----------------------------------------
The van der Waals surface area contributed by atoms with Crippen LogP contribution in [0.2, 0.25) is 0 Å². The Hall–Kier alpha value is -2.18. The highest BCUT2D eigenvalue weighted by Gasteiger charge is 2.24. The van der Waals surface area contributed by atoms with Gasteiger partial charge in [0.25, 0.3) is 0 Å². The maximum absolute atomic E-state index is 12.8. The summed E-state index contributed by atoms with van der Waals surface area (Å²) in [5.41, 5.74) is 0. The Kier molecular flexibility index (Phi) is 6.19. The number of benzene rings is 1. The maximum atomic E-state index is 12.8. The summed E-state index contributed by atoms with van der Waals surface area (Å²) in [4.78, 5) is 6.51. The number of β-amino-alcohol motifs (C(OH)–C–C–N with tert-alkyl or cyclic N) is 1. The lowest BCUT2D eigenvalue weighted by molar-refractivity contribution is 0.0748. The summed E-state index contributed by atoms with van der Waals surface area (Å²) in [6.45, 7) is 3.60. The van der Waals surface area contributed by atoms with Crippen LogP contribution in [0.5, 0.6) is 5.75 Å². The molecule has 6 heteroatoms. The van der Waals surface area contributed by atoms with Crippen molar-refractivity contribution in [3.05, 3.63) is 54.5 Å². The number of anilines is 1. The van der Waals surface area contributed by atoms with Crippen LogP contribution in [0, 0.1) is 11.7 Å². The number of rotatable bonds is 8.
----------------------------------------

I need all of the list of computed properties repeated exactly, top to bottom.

The van der Waals surface area contributed by atoms with Crippen LogP contribution in [0.2, 0.25) is 0 Å². The Hall–Kier alpha value is -2.18. The highest BCUT2D eigenvalue weighted by Gasteiger charge is 2.24. The van der Waals surface area contributed by atoms with Gasteiger partial charge in [0.25, 0.3) is 0 Å². The maximum absolute atomic E-state index is 12.8. The summed E-state index contributed by atoms with van der Waals surface area (Å²) in [5.41, 5.74) is 0. The Kier molecular flexibility index (Phi) is 6.19. The number of benzene rings is 1. The maximum atomic E-state index is 12.8. The summed E-state index contributed by atoms with van der Waals surface area (Å²) in [4.78, 5) is 6.51. The number of β-amino-alcohol motifs (C(OH)–C–C–N with tert-alkyl or cyclic N) is 1. The lowest BCUT2D eigenvalue weighted by molar-refractivity contribution is 0.0748. The summed E-state index contributed by atoms with van der Waals surface area (Å²) in [6.45, 7) is 3.60. The van der Waals surface area contributed by atoms with Crippen LogP contribution in [0.5, 0.6) is 5.75 Å². The molecule has 6 heteroatoms. The van der Waals surface area contributed by atoms with Crippen molar-refractivity contribution in [3.05, 3.63) is 54.5 Å². The number of anilines is 1. The van der Waals surface area contributed by atoms with Crippen LogP contribution in [0, 0.1) is 11.7 Å². The number of rotatable bonds is 8.